The name Campania is said by some to have derived from the ancient tribe of Campani, the original inhabitants of the region as called by the ancient Greeks upon their colonization In fact, the islands of Ischia and Capri are said to be the first Greek colonies in Italy, followed by Naples, Herculaneum, Pompeii and Paestum Others speculate that the name stems from the Roman word for countryside, as this region became an escape for the wealthy from the toils of Roman city life, which is evidenced by the archaeological remains of many magnificent villas Many of these villas grew their own grapes, and the wines, especially Falernian wines of the northern coastal area, commanded the praise of ancient writers, such as those from Avellino, Vesuvius, Ischia, Capri.

Much later, Pope Paul III’s court was still raving about Campanian wines, more than those of any other Italian region Such praise is still bestowed today Campania holds many delightful attractions for visitors, as the region is a showcase of history, art, music, mouthwatering cuisine, beautiful coastlines and seaside resorts However, the coastal glamour does not reflect the more poverty-stricken interior, which has been severely damaged by earthquakes.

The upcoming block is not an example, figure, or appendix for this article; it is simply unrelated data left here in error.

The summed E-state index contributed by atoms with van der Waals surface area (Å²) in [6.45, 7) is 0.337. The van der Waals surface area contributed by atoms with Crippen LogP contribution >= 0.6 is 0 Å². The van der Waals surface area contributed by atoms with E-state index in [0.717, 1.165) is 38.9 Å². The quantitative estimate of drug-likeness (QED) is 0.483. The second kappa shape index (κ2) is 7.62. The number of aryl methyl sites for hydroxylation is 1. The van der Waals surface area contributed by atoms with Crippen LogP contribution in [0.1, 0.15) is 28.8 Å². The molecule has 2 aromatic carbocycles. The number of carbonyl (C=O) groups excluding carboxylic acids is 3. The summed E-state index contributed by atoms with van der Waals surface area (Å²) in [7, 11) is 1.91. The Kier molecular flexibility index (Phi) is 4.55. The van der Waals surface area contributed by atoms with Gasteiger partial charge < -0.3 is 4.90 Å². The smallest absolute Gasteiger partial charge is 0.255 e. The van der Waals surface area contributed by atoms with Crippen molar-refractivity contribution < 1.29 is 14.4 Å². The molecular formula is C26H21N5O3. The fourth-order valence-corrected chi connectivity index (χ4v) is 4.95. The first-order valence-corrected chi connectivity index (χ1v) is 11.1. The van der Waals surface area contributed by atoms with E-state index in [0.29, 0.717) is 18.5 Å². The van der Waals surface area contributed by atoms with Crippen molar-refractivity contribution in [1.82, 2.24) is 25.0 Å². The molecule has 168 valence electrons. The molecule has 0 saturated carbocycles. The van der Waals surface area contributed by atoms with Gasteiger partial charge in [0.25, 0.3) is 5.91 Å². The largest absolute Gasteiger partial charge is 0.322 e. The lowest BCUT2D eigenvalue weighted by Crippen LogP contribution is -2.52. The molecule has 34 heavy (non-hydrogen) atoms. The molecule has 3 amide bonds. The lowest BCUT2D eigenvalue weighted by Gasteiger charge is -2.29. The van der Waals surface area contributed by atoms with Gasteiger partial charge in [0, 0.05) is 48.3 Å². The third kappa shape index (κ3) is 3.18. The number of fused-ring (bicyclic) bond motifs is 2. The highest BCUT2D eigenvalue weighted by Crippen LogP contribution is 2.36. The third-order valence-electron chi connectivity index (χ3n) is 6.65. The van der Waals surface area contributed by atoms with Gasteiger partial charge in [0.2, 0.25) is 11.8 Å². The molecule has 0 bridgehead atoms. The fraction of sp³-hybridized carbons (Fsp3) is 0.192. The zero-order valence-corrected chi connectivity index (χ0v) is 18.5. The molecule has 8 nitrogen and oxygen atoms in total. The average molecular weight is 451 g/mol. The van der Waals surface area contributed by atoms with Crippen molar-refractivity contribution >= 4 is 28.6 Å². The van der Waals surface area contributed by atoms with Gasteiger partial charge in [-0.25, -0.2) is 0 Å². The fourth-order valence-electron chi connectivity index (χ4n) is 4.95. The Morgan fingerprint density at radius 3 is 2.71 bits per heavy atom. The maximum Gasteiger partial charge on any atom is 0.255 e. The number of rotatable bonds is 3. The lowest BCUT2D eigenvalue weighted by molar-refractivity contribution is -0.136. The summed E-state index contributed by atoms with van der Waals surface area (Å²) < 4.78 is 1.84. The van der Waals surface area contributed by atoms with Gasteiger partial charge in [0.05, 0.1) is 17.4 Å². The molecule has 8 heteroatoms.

For several years Campania’s viniculture remained in decline as growers left the region and DOC laws remained largely ignored Despite these struggles, stories of success include the red Taurasi which, due to its depth and ability to age, is often called the “Barolo of the south,” and two of Italy’s most distinguished white appellations, Fiano di Avellino and Greco di Tufo, are found just east of Naples Less fortunate DOCs, such as island appellations Capri and Ischia, have all but disappeared under the crush of tourism.